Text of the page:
Legend says that you will return to Rome if you toss a coin over your shoulder with your back to the fountain. Approximately 3,000 Euros are thrown into the fountain each day and are collected at night. The money has been used to subsidize a supermarket for Rome's needy.
The Trevi Fountain is very famous and it appeared in several films. There is a scene in the 1953 comedy Roman Holiday, the film Three Coins in the Fountain (1954) is connected with the fountain, a scene of drenching Anita Ekberg in Federico Fellini's La dolce vita, Bon Jovi's Thank You For Loving Me music video was filmed there, a scene from the 2003 film Under the Tuscan Sun and many others.
The fountain is huge gathering spot for tourist and vendors selling their wares. We were there on two separate occasions once in the afternoon and the other around 10:00 pm and the crowds were large both times. It took over a half hour each time to nudge my way into a position to take the two pictures that I took of the fountain. The night shot was especially difficult as I required a tripod to be set up in order to achieve the exposure that I was looking for. They are two of our favourite shots of Rome.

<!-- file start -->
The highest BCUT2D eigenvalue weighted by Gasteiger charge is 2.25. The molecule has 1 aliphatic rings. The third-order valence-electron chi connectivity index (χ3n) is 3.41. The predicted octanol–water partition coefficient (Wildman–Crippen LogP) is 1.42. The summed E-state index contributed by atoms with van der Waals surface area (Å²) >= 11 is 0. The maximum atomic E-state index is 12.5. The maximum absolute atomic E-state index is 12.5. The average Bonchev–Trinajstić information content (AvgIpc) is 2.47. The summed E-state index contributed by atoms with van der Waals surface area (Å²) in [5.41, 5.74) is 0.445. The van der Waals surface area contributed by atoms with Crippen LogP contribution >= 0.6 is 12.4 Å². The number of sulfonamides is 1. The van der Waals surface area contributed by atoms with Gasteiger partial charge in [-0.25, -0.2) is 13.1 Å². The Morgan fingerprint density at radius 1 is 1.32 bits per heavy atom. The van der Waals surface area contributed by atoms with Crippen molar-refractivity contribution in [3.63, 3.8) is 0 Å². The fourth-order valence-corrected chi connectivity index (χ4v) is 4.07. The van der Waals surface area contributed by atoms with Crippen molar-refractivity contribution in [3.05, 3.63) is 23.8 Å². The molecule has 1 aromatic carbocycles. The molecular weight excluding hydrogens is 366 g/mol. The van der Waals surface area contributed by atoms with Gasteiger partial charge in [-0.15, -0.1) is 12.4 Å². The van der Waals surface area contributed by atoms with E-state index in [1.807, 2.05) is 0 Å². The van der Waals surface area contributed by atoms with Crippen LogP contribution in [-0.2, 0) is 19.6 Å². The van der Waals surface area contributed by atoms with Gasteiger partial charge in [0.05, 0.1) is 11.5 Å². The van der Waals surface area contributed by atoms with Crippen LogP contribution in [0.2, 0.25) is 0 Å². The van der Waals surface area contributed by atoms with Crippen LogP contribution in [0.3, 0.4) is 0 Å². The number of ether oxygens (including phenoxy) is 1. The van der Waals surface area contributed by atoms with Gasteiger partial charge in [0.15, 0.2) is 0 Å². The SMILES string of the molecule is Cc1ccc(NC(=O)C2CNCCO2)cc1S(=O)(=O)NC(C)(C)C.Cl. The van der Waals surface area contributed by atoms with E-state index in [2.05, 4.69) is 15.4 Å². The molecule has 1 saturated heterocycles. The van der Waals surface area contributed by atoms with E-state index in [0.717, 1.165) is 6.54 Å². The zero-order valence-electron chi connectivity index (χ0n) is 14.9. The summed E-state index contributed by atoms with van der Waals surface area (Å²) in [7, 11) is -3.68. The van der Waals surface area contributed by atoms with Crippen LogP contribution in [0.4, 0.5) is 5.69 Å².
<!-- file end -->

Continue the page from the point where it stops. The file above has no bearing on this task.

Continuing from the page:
The Spanish Steps
Located at the heart of the Rome hotel district in the 18th and 19th century, the Spanish Steps, carved between the tall shuttered houses painted in muted shades is a primary gathering place for tourists and Italians alike. From the base of the steps the steps are an intimidating climb but it well worth the ascent especially if you visit the area at dusk where you can look down the shopping district of via Condotti and take in the pink hues of an impending sunset.
Shopping in Rome
As we left the Spanish steps we walked through via Condotti which is home to the every designer imaginable. In the evening, the Valentino and Louis Vuitton stores have very entertaining window displays that are best viewed at night even though the stores are closed. The shopping hours in Rome are different from those in North America with most stores closing in the afternoon between 1:30 pm and 4:00 pm with most closing at 8:00 pm.
Via Del Corso intersects with via Condotti and is also a very nice shopping area with unique shops suited to be more affordable than the designer district on via Condotti. There are more restaurants along via Del Corso however, this is Rome and food is never far away.